Obviously, I don’t expect pistonheads to forgo engine oil changes completely– if only because following manufacturer’s recommendations safeguards your potential warranty claims. Still, if warranty isn’t an issue and you’re not planning on keeping your car past 150k or so, and you run it under favorable conditions– a long commute, lots of highway miles, milder climate, etc. — consider extended intervals. If you have a three year lease, well, that’s between you and your conscience.

Meanwhile, the situation with gasoline and octane levels is roughly analogous. A couple of years ago, AM&S did another extensive test, running cars whose manufacturers called for premium fuel on regular gas. The result: performance and fuel economy losses ranged from zero to mid-single digit percentages. I don’t need to tell you that it can be a LOT cheaper to fill your car’s tank with a lower grade of fuel. And don’t worry about damaging your engine; modern detonation sensors constantly adjust ignition timing to be optimal for the fuel being burned and prevent pre-ignition. 

Pistonheads who lavish low interval oil changes and high octane go-juice on the cherishd machines do so more for their own peace of mind than their car’s mechanical needs. It’s sweet, but unnecessary.

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176 Comments on “Peek Oil?...”


  • avatar
    Gottleib

    Thank you, its about time that this was publicized. Years ago I was told by a friend that had a fleet of rental vehicles that 7500 was the new 3000 interval for oil changes for the same reasons mentioned in this article. I have followed that advice and have had no mechanical or lubrication problems with the 6 odd cars I have owned since, a few with over 100,000. In fact most manufacturers now specify 7500 miles oil change intervals, but also hedge their bets for “Heavy Use.” How many of us drive taxis or drive on dirt roads pulling a trailer?

  • avatar
    phil

    well halleluja! at last some common sense and reason in a sea of hype. excellent piece, thank you.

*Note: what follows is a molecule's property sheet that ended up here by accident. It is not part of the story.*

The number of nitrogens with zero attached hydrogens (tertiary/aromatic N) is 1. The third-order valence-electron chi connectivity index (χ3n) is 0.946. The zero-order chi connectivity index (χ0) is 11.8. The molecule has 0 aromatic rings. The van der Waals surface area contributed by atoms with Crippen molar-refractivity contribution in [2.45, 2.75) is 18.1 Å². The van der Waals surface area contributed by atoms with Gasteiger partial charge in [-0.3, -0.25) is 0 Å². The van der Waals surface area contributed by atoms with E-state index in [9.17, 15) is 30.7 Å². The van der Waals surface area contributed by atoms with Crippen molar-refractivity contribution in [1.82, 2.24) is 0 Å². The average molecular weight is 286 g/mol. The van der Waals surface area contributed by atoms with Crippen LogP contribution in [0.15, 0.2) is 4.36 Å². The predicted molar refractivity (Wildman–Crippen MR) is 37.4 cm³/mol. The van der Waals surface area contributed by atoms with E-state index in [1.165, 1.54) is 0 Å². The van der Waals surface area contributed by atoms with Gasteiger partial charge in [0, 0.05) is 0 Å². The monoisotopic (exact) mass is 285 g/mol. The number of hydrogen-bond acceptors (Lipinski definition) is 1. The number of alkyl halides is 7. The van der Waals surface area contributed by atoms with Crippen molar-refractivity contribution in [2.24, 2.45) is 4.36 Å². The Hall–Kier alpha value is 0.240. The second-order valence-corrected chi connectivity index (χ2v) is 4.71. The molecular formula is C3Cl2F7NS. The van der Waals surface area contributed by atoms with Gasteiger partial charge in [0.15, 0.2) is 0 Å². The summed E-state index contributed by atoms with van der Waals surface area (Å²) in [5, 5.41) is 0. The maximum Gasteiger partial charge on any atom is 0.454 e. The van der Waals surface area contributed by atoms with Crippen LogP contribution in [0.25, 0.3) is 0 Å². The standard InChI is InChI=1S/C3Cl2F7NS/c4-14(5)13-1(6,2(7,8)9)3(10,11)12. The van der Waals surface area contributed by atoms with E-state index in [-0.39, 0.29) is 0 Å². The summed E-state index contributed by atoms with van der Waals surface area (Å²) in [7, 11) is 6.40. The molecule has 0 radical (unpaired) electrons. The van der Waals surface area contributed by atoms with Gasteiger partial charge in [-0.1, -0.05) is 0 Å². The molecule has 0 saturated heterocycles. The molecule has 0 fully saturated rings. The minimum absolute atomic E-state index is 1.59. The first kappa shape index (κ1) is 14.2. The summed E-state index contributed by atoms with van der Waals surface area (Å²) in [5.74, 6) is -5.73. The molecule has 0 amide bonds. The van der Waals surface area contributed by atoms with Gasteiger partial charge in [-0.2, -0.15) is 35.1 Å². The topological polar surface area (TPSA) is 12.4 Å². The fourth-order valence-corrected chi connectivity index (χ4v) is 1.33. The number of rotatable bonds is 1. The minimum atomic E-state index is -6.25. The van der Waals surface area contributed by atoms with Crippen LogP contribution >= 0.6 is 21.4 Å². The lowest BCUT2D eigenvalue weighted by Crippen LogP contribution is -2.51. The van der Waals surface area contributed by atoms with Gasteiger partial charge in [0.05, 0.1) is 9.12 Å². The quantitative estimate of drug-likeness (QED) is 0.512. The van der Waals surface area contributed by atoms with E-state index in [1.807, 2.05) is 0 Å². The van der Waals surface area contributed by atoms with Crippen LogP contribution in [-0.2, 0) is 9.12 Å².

you didn’t mention the environmental pollution caused by the dumping of who knows how many tons of used oil into the environment (yes some is recylced but far from all).

    i always supected this issue had become a scam for the oil and oil changing folks. quite a few years ago Consumer Reports did a test of oil change intervals in New York city cabs, surely one of the most stringent environments. they found no difference in 3, 5, and 6.5 thousand intervals (i may be off a little off on the mileage, it was years ago) but the point was that they could determine no wear on the engines (they tore them apart and measured tolerances) at these longer intervals (for the time).

    the octane ratings is a little more hazy, and my M3 always gets premium (i paid for 333 horses and i want them all) but thank you for shedding some objective light on this important subject.

  • avatar

    Even the best engine will release some particulates into the oil, and as the oil gets contaminated fuel economy will begin to suffer. Like Mr Niedermeyer says though, the oil itself deteriorates very slowly, if at all, especially in a car that’s driven every day. The primary cause of oil deterioration is actually moisture which accumulates in the oil when the engine is not running. The water forms oxides in the oil which reduce its lubricating abilities. Fortunately, for regular drivers, when the engine reaches operating temperature, the moisture is burned off.